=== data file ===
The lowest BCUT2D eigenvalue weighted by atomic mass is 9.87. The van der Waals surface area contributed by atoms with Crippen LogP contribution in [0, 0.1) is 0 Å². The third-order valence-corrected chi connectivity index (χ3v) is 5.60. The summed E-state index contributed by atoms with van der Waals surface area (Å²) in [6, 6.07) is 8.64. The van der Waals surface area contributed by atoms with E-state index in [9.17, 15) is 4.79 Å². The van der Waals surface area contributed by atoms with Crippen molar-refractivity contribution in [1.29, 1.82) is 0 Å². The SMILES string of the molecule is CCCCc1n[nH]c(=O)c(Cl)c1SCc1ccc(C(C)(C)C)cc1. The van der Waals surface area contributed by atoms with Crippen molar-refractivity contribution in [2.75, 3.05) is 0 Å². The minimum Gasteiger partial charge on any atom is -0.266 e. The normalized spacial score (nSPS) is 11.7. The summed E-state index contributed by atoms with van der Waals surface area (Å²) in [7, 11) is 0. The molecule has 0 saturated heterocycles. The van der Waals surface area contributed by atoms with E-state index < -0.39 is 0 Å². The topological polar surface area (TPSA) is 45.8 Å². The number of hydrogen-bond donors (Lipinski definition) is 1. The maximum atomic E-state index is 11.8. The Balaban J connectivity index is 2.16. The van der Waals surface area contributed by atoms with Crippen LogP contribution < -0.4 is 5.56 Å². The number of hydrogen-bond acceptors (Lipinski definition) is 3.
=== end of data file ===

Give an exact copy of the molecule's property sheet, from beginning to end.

The lowest BCUT2D eigenvalue weighted by atomic mass is 9.87. The van der Waals surface area contributed by atoms with Crippen LogP contribution in [0, 0.1) is 0 Å². The third-order valence-corrected chi connectivity index (χ3v) is 5.60. The summed E-state index contributed by atoms with van der Waals surface area (Å²) in [6, 6.07) is 8.64. The van der Waals surface area contributed by atoms with E-state index in [9.17, 15) is 4.79 Å². The van der Waals surface area contributed by atoms with Crippen molar-refractivity contribution in [1.29, 1.82) is 0 Å². The SMILES string of the molecule is CCCCc1n[nH]c(=O)c(Cl)c1SCc1ccc(C(C)(C)C)cc1. The van der Waals surface area contributed by atoms with Crippen molar-refractivity contribution in [2.75, 3.05) is 0 Å². The minimum Gasteiger partial charge on any atom is -0.266 e. The normalized spacial score (nSPS) is 11.7. The summed E-state index contributed by atoms with van der Waals surface area (Å²) in [7, 11) is 0. The molecule has 0 saturated heterocycles. The van der Waals surface area contributed by atoms with E-state index < -0.39 is 0 Å². The topological polar surface area (TPSA) is 45.8 Å². The number of hydrogen-bond donors (Lipinski definition) is 1. The maximum atomic E-state index is 11.8. The Balaban J connectivity index is 2.16. The van der Waals surface area contributed by atoms with Crippen LogP contribution < -0.4 is 5.56 Å². The number of hydrogen-bond acceptors (Lipinski definition) is 3.